group of volunteers holding sweet potatoes


Responding to the Call – Keeping Our Eyes on the Pies!

Ferguson, Missouri

AUGUST 9, 2014 … another bloody hot day. There I sat in the comfort of my air-conditioned home watching media coverage of another Black mother’s son lying lifeless on a scorching asphalt street—this time in Ferguson, Missouri. Like others prior, the news of Michael Brown’s death tore at my heart as I thought, that could have been my son. I ached for the unknown mother who would never again hear a response to her call, “Come on inside baby, it’s time to eat!”

And so I wept.

Escalating hotter than the weather was the tremendous tension of the protests. As I viewed eyes filled with anger and fear flash across my television screen, I asked myself, what can I do? There came a soft yet clear response (I believe from God): “Go into your kitchen, make some sweet potato pies, pack your car, and deliver them down to Ferguson.” And so I did.

On Friday, August 29, 2014, at the crack of dawn, my son Adam and I hit the road with thirty freshly baked sweet potato pies in the trunk of my car. My pastor daughter, Roslyn, created a poem to accompany each pie (see The Pie) Upon arrival, first I asked permission of each person as I offered them a gift of a pie and soon discovered that each one had something to share about how the pie had come at just the right time. And so I listened.

~Rose McGee


The events in Ferguson were the beginning of Rose McGee’s special brand of “baketivism,” using food culture and other creative forms of relationship-building to create change in our world.

Since that fateful day, Sweet Potato Comfort Pie has continued to deliver much-needed connection, conversation and catalytic action among educators, leaders in positions of governance, communities experiencing recent trauma, youth and elders in cross-generational mentorship programs, and many others. Our work includes:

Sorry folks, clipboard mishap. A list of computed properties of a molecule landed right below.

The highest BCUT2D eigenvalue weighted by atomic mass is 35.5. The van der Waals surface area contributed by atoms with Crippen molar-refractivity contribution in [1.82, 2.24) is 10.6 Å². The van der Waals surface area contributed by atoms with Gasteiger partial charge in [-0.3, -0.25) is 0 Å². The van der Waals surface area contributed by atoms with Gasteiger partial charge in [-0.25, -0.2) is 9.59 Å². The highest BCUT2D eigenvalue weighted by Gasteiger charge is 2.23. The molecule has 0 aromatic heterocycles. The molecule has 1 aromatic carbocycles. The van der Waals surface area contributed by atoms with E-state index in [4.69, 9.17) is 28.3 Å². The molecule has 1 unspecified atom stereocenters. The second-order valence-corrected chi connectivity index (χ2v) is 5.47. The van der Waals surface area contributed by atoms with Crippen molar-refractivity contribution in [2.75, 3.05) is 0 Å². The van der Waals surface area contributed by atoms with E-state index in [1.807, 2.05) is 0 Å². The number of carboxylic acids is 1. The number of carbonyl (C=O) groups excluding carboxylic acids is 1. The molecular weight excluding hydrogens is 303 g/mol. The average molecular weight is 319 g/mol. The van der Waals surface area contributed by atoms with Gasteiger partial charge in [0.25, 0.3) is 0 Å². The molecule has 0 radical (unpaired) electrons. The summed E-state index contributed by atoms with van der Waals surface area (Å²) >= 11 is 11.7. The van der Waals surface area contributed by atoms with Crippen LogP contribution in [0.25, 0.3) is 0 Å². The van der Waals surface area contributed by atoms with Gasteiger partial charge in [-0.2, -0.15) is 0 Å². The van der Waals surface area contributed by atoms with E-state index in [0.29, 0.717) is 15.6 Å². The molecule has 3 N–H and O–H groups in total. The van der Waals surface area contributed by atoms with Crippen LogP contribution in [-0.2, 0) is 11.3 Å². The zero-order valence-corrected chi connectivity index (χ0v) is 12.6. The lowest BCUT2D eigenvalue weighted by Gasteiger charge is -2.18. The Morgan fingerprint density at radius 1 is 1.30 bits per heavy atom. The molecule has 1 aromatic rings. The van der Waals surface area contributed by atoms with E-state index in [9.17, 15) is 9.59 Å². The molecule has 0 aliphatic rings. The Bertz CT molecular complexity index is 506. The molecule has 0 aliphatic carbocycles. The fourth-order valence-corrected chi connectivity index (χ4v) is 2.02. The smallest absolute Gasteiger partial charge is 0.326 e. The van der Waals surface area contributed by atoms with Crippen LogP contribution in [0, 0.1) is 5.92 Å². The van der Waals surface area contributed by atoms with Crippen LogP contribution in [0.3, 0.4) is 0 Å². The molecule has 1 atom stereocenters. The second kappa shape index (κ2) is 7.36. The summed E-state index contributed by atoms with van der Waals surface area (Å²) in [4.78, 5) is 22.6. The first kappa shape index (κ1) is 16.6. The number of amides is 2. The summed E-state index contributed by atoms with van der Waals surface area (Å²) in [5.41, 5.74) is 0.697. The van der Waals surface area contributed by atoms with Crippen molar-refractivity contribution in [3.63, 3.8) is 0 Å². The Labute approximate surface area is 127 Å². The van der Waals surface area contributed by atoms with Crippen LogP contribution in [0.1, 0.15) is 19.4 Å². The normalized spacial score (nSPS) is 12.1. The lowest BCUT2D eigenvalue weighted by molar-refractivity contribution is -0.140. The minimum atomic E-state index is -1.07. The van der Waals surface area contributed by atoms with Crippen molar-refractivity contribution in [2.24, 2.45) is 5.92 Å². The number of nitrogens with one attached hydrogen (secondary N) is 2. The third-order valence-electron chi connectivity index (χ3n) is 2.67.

Healing: Response to racial trauma/crisis with story circles and group baking; uplifting and honoring marginalized community heroes with the sweet potato comfort pie; Healing tea parties — facilitated conversations that celebrate the Black cultural tradition of tea houses and tea ceremonies.

Live community-building Events: Our two largest annual events are the Dr. Martin Luther King Jr. Holiday of Service in January and our summer Jubilee in Celebration of Juneteenth.

Speaker series amplify Black and BIPOC voices and perspectives: Examples: “How Can We Breathe,” and the “Katie Sample
Series.” Story circles that center BIPOC voices and engage policy makers, educators, and others.

The Arts: Our original photo exhibit, “Character Values: Upholding Our Beloved Community,” honors diverse community heroes with the characteristics essential to building community. It has been displayed at numerous schools, galleries, churches and other organizations. Contact us to inquire about displaying the exhibit, or for access to our digital version of the photo exhibit. Other arts activities have included the production of an original play, “Kumbayah, The Juneteenth Story” in Minneapolis and Duluth.

The Rose Service Scholar Cohort is a mutual-mentorship program that connects Black and other BIPOC youth and elders. Elders learn about technology and gain connection youth focus on areas of cultural identity, healing and career. Other youth work has included story circle work at Robbinsdale School District, and a pie bakes and conversation with Hopkins West. Jr. High and other schools.

See more about our activities.